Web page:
Robert Sapolsky

Determinism Means You Can Do Anything You Want

I actually feel sorry for this guy. I have some quick thoughts about this admittedly condensed NYT interview with Stanford neurologist (and “genius grant” recipient) Robert Sapolsky.

  • Sapolsky contends, the interviewer says, that “biology, hormones, childhood and life circumstances coalesce to produce actions that we merely feel were ours to choose.” This is actually not a denial of free will. Circumstances narrow choices. Choices narrow choices. Morality narrows choices. Choices are narrow, and sometimes, maybe even often, you don’t really have a choice. You still have free will.
  • I don’t think that “free will” means that you can do anything you want, at any time. In fact, that statement would more appropriately summarize Sapolsky’s deterministic argument. Because, if free will is a myth, and you can’t be held responsible for your actions, then aside from physics etc., what is there to limit your choices in any particular situation?
  • Sapolsky believes that this avoidance of responsibility is “liberating.” This is like saying a week’s vacation at the beach is relaxing. Yes, and so what?
  • He says this feeling of liberation is because, for “most people,” “life has been about being blamed and punished and deprived and ignored for things they have no control over.” Um, has it? Don’t ask this guy to take care of your plants while you’re enjoying that week at the beach.
  • He’s a biologist (turned neurologist) and apparently, he believes that this gives him expert insight into human behavior, when in fact all he is doing is applying the principles of one particular field to a completely different one. For example, he says that you can prove to him that free will exists if you can prove the existence of neurons controlling every decision you make that act independently of all the other neurons. Sigh. This just shows how STEM education without an in-depth humanities requirement is destructive …
  • because Sapolsky doesn’t know what a metaphor is. You see, he keeps referring to humans as machines, biological machines. Except that humans are not machines; that is a metaphor. As Iain McGilchrist wrote: “Just as a joke is robbed of power when it has to be explained, metaphors and symbols lose their power when rendered explicit … Is it logical, or just a matter of faith, to believe that logic has no limits? Is it logical to rule out the possibility, understood for millennia, that there was a difference between the sort of knowledge that is available to logos and the sort that is available to mythos? Is it logical, or an assertion of faith, to assign reality to only one of these kinds of knowledge? Is it logical, or just a dogma, to assume that all will be understood, as long as we only carry on applying the model of the machine? Is there a cost to this approach, which, though it makes us powerful manipulators, puts us out of touch with so much that gives life value?”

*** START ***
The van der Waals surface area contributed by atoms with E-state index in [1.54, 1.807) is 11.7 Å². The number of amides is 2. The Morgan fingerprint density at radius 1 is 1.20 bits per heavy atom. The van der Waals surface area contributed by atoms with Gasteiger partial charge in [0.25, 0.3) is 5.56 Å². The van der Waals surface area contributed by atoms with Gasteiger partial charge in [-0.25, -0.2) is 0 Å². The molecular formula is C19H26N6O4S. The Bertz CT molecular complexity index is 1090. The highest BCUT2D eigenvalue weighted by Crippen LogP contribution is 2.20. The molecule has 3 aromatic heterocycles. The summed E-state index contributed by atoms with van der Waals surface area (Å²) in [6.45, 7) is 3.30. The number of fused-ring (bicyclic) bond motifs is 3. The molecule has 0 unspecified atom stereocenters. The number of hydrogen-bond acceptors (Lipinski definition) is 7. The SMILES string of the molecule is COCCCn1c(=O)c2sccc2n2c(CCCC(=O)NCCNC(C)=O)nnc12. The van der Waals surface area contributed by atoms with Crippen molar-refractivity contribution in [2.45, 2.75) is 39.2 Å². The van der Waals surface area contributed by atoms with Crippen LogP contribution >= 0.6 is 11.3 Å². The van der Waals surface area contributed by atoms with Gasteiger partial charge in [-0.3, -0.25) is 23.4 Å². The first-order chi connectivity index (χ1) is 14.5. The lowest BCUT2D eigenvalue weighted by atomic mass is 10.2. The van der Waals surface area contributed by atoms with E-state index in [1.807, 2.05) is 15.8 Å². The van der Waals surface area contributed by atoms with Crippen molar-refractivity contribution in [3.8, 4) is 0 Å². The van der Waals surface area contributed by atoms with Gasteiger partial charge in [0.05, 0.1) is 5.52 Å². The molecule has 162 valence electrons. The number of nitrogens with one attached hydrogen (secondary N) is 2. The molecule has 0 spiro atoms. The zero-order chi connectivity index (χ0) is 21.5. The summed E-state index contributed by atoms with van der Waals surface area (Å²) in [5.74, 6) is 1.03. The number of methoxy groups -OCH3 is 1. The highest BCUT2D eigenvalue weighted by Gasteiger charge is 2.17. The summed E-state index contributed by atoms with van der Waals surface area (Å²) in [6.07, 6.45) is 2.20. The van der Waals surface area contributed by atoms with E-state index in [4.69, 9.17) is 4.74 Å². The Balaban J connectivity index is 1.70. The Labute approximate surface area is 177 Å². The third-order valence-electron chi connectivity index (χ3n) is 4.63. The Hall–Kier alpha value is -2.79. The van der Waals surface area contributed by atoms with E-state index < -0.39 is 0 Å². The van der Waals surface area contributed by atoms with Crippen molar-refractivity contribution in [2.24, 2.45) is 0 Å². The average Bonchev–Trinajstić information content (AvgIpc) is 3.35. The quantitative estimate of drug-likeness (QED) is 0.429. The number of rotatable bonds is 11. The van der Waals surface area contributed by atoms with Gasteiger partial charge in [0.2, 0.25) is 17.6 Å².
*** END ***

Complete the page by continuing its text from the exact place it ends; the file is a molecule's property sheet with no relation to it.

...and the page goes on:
• Sapolsky, at least in this interview, doesn’t even pretend that his viewpoint is actionable. His “machine-ness” comes to mind maybe “once every three and a half weeks or so.” Otherwise he’s just, you know, living his life — making decisions — like any other human being.
  • He has even less of a grasp on how human society works. Don’t worry about everything sinking into chaos, he says, because there are “societal mechanisms for having dangerous people not be dangerous, or for having gifted people do the things society needs to function.” As if … these societal “mechanisms” have some sort of independent ontological status? Societal mechanisms exist because humans form societies and agree, collectively, on what those rules are. Take a look around if you want to know what it’s like when people stop agreeing on those rules. It’s only going to get worse.
  • Finally, Sapolsky admits, “At some point, it doesn’t make a difference whether your feelings are real or whether your feeling of feelings being real is the case.” Then why even have the conversation? He seems to specifically limit the applicability of his argument to areas where thinking in this way might support his own political opinions.
  • A few weeks ago, I told a friend that I didn’t think “determinism” could ever rise above the level of college dorm bull session because it’s simply not actionable. Even if it were somehow proven to be true, that free will is false, there’s literally no way to go through one hour, let alone one day or one lifetime, as if it were true. Based on this interview, Sapolsky agrees. And yet he chose to write a book about it anyway.